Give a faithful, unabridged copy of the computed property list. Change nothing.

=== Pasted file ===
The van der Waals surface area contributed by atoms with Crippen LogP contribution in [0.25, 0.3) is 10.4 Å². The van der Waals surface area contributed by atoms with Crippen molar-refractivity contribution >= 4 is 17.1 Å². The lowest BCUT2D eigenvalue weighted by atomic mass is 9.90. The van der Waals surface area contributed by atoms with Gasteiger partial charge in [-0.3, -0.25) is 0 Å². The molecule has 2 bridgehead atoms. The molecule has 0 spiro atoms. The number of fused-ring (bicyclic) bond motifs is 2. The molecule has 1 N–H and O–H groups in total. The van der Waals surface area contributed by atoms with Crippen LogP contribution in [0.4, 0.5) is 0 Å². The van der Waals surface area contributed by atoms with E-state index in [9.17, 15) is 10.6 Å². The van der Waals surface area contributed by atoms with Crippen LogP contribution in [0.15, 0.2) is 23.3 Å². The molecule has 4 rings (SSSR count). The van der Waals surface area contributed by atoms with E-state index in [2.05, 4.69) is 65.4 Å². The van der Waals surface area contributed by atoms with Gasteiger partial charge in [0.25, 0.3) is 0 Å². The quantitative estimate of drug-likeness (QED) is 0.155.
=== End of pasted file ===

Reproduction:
The van der Waals surface area contributed by atoms with Crippen LogP contribution in [0.25, 0.3) is 10.4 Å². The van der Waals surface area contributed by atoms with Crippen molar-refractivity contribution >= 4 is 17.1 Å². The lowest BCUT2D eigenvalue weighted by atomic mass is 9.90. The van der Waals surface area contributed by atoms with Gasteiger partial charge in [-0.3, -0.25) is 0 Å². The molecule has 2 bridgehead atoms. The molecule has 0 spiro atoms. The number of fused-ring (bicyclic) bond motifs is 2. The molecule has 1 N–H and O–H groups in total. The van der Waals surface area contributed by atoms with Crippen LogP contribution in [0.4, 0.5) is 0 Å². The van der Waals surface area contributed by atoms with E-state index in [9.17, 15) is 10.6 Å². The van der Waals surface area contributed by atoms with Crippen LogP contribution in [0.15, 0.2) is 23.3 Å². The molecule has 4 rings (SSSR count). The van der Waals surface area contributed by atoms with E-state index in [2.05, 4.69) is 65.4 Å². The van der Waals surface area contributed by atoms with Gasteiger partial charge in [0.25, 0.3) is 0 Å². The quantitative estimate of drug-likeness (QED) is 0.155.